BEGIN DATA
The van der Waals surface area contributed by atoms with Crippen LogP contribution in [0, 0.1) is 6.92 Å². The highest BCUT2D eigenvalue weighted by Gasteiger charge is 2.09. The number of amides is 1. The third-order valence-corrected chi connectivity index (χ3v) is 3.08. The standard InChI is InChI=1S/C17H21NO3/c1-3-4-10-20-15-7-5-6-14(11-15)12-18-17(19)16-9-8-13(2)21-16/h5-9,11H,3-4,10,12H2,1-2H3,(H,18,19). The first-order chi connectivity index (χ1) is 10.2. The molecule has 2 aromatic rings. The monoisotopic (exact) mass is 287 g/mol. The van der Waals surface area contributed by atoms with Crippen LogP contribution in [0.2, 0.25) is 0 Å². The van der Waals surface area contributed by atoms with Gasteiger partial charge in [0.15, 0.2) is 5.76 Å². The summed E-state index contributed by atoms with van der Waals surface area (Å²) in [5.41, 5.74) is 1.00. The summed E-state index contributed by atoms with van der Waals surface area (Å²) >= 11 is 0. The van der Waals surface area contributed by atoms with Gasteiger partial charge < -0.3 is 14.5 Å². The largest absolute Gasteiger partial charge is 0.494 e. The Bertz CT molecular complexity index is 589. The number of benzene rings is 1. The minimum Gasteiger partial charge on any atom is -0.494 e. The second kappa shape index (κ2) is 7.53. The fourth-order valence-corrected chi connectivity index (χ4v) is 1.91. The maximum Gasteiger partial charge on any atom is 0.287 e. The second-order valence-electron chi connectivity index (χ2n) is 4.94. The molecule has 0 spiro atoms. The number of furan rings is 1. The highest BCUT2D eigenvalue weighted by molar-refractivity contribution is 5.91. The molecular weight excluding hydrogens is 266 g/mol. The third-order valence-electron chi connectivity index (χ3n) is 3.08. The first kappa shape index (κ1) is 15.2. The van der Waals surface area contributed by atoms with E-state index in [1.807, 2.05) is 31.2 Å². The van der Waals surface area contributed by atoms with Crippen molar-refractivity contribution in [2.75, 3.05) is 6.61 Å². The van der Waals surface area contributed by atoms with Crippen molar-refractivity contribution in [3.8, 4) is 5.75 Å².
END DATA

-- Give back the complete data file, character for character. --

The van der Waals surface area contributed by atoms with Crippen LogP contribution in [0, 0.1) is 6.92 Å². The highest BCUT2D eigenvalue weighted by Gasteiger charge is 2.09. The number of amides is 1. The third-order valence-corrected chi connectivity index (χ3v) is 3.08. The standard InChI is InChI=1S/C17H21NO3/c1-3-4-10-20-15-7-5-6-14(11-15)12-18-17(19)16-9-8-13(2)21-16/h5-9,11H,3-4,10,12H2,1-2H3,(H,18,19). The first-order chi connectivity index (χ1) is 10.2. The molecule has 2 aromatic rings. The monoisotopic (exact) mass is 287 g/mol. The van der Waals surface area contributed by atoms with Crippen LogP contribution in [0.2, 0.25) is 0 Å². The van der Waals surface area contributed by atoms with Gasteiger partial charge in [0.15, 0.2) is 5.76 Å². The summed E-state index contributed by atoms with van der Waals surface area (Å²) in [5.41, 5.74) is 1.00. The summed E-state index contributed by atoms with van der Waals surface area (Å²) >= 11 is 0. The van der Waals surface area contributed by atoms with Gasteiger partial charge < -0.3 is 14.5 Å². The largest absolute Gasteiger partial charge is 0.494 e. The Bertz CT molecular complexity index is 589. The number of benzene rings is 1. The minimum Gasteiger partial charge on any atom is -0.494 e. The second kappa shape index (κ2) is 7.53. The fourth-order valence-corrected chi connectivity index (χ4v) is 1.91. The maximum Gasteiger partial charge on any atom is 0.287 e. The second-order valence-electron chi connectivity index (χ2n) is 4.94. The molecule has 0 spiro atoms. The number of furan rings is 1. The highest BCUT2D eigenvalue weighted by molar-refractivity contribution is 5.91. The molecular weight excluding hydrogens is 266 g/mol. The third-order valence-electron chi connectivity index (χ3n) is 3.08. The first kappa shape index (κ1) is 15.2. The van der Waals surface area contributed by atoms with E-state index in [1.807, 2.05) is 31.2 Å². The van der Waals surface area contributed by atoms with Crippen molar-refractivity contribution in [2.75, 3.05) is 6.61 Å². The van der Waals surface area contributed by atoms with Crippen molar-refractivity contribution in [3.8, 4) is 5.75 Å².